08   track <- hike$tracks[[1]]
09   # elevation
10   ele <- track$Elevation
11   steps <- diff(ele)
12   upsteps <- steps[steps > 0]
13   idnames[row,3] = sum(upsteps)
14   names(idnames)[3] = "ele"
15   # starting point
16   idnames[row,4] = track[1, "Latitude"]
17   idnames[row,4] = track[1, "Latitude"]
18   names(idnames)[4] = "lat"
19   names(idnames)[5] = "lon"
20   # duration
21   start <- track[1, "Time"]
22   stop <- tail(track, 1)[1, "Time"]
23   mins <- round(as.numeric(difftime(stop, start), units="mins"), 0)
24   idnames[row,6] = mins
25   names(idnames)[6] = "mins"
26 }
27 write.csv(idnames)
Figure 4: The CSV file generated by preproc.r contains the metadata for all the tours.

How does the preprocessor work now? First, Listing 3 reads the CSV data from tour-names.csv (Listing 1) and fields a dataframe with the id and name columns. The for loop starting in line 4 iterates through all rows of this dataframe. Line 5 extracts the tour's numeric id, and line 6 compiles the path to the GPX file on disk from the id. The read_gpx() function then reads the tour data in GPX format from the downloaded file, and the remaining altitude calculation is analogous to Listing 2. Next, I need to append the computed numerical elevation change value to the dataframe in a new column named ele.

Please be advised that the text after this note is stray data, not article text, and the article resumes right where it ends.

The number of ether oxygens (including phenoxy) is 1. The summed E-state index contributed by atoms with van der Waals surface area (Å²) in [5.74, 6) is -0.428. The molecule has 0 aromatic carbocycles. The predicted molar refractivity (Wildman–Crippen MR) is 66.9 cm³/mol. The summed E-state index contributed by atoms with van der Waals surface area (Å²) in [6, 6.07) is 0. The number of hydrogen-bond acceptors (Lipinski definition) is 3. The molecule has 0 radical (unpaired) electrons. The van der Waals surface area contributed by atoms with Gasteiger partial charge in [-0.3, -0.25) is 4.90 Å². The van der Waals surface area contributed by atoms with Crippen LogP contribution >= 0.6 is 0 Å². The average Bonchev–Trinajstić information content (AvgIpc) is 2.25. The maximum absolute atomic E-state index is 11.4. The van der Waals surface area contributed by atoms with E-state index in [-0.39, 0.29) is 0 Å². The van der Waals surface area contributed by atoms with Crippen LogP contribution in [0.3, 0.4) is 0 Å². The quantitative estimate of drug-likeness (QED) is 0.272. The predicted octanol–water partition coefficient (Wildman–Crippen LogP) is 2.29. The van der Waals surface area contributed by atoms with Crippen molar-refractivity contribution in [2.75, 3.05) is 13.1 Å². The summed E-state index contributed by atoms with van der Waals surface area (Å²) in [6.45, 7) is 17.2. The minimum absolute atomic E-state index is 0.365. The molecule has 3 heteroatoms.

More Columns

To add a new column to a dataframe, you just need to assign a value to it. To do this, you can use either the dollar notation (idnames$newcol) or the index numbers for row and column as in idnames[row,col], where col is the new column number.

In the case at hand, row is the index number of the data series currently being processed by the for loop, and col is equal to 3, because we want "ele" to be the third column in the dataframe. Assigning the sum value to idnames[row,3] will append the new column, but to make sure that it is given a name and not just new values, I also need to modify the names(idnames) array in line 14 by appending an element with the new column name.

It is important to insert a new column value before assigning a name to it, though, so that R knows that the dataframe has grown. After doing this, and only then, the name can be stored in names. Any attempt to do this beforehand throws an error message because R thinks that the dataframe is not big enough.